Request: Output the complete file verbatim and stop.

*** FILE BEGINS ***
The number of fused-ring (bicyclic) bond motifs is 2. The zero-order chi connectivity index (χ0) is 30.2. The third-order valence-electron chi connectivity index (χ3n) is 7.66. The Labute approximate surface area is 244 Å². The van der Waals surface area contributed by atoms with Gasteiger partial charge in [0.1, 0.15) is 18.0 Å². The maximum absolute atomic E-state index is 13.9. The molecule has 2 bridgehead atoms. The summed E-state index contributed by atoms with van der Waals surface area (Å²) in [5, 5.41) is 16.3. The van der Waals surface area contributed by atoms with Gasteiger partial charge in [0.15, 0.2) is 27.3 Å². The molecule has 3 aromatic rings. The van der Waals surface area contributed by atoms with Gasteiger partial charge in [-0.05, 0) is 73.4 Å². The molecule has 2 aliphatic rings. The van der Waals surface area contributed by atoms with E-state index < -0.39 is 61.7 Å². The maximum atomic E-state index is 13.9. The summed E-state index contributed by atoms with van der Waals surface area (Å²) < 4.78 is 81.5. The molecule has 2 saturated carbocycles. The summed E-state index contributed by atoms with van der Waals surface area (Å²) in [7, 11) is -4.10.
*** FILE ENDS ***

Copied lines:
The number of fused-ring (bicyclic) bond motifs is 2. The zero-order chi connectivity index (χ0) is 30.2. The third-order valence-electron chi connectivity index (χ3n) is 7.66. The Labute approximate surface area is 244 Å². The van der Waals surface area contributed by atoms with Gasteiger partial charge in [0.1, 0.15) is 18.0 Å². The maximum absolute atomic E-state index is 13.9. The molecule has 2 bridgehead atoms. The summed E-state index contributed by atoms with van der Waals surface area (Å²) in [5, 5.41) is 16.3. The van der Waals surface area contributed by atoms with Gasteiger partial charge in [0.15, 0.2) is 27.3 Å². The molecule has 3 aromatic rings. The van der Waals surface area contributed by atoms with Gasteiger partial charge in [-0.05, 0) is 73.4 Å². The molecule has 2 aliphatic rings. The van der Waals surface area contributed by atoms with E-state index < -0.39 is 61.7 Å². The maximum atomic E-state index is 13.9. The summed E-state index contributed by atoms with van der Waals surface area (Å²) < 4.78 is 81.5. The molecule has 2 saturated carbocycles. The summed E-state index contributed by atoms with van der Waals surface area (Å²) in [7, 11) is -4.10.